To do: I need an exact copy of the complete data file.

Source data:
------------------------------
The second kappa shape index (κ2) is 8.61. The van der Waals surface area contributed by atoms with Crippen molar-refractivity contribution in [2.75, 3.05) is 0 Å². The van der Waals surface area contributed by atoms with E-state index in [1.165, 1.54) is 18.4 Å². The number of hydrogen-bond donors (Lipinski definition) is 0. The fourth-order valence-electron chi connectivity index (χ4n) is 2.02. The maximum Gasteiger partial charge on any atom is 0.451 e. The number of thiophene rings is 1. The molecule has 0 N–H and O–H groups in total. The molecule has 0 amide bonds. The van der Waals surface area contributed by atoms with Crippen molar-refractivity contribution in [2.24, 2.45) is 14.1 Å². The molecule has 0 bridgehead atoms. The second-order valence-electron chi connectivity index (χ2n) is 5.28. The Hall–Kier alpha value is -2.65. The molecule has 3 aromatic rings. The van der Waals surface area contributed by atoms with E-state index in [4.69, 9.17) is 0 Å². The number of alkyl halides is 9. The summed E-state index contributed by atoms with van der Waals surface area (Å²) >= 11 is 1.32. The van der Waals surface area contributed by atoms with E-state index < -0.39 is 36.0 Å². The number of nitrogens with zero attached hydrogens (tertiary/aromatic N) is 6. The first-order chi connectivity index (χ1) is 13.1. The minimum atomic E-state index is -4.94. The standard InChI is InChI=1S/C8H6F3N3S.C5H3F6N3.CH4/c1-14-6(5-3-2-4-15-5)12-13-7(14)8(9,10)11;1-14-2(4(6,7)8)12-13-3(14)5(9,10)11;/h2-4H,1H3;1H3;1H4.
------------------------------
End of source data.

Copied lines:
The second kappa shape index (κ2) is 8.61. The van der Waals surface area contributed by atoms with Crippen molar-refractivity contribution in [2.75, 3.05) is 0 Å². The van der Waals surface area contributed by atoms with E-state index in [1.165, 1.54) is 18.4 Å². The number of hydrogen-bond donors (Lipinski definition) is 0. The fourth-order valence-electron chi connectivity index (χ4n) is 2.02. The maximum Gasteiger partial charge on any atom is 0.451 e. The number of thiophene rings is 1. The molecule has 0 N–H and O–H groups in total. The molecule has 0 amide bonds. The van der Waals surface area contributed by atoms with Crippen molar-refractivity contribution in [2.24, 2.45) is 14.1 Å². The molecule has 0 bridgehead atoms. The second-order valence-electron chi connectivity index (χ2n) is 5.28. The Hall–Kier alpha value is -2.65. The molecule has 3 aromatic rings. The van der Waals surface area contributed by atoms with E-state index in [4.69, 9.17) is 0 Å². The number of alkyl halides is 9. The summed E-state index contributed by atoms with van der Waals surface area (Å²) >= 11 is 1.32. The van der Waals surface area contributed by atoms with E-state index < -0.39 is 36.0 Å². The number of nitrogens with zero attached hydrogens (tertiary/aromatic N) is 6. The first-order chi connectivity index (χ1) is 13.1. The minimum atomic E-state index is -4.94. The standard InChI is InChI=1S/C8H6F3N3S.C5H3F6N3.CH4/c1-14-6(5-3-2-4-15-5)12-13-7(14)8(9,10)11;1-14-2(4(6,7)8)12-13-3(14)5(9,10)11;/h2-4H,1H3;1H3;1H4.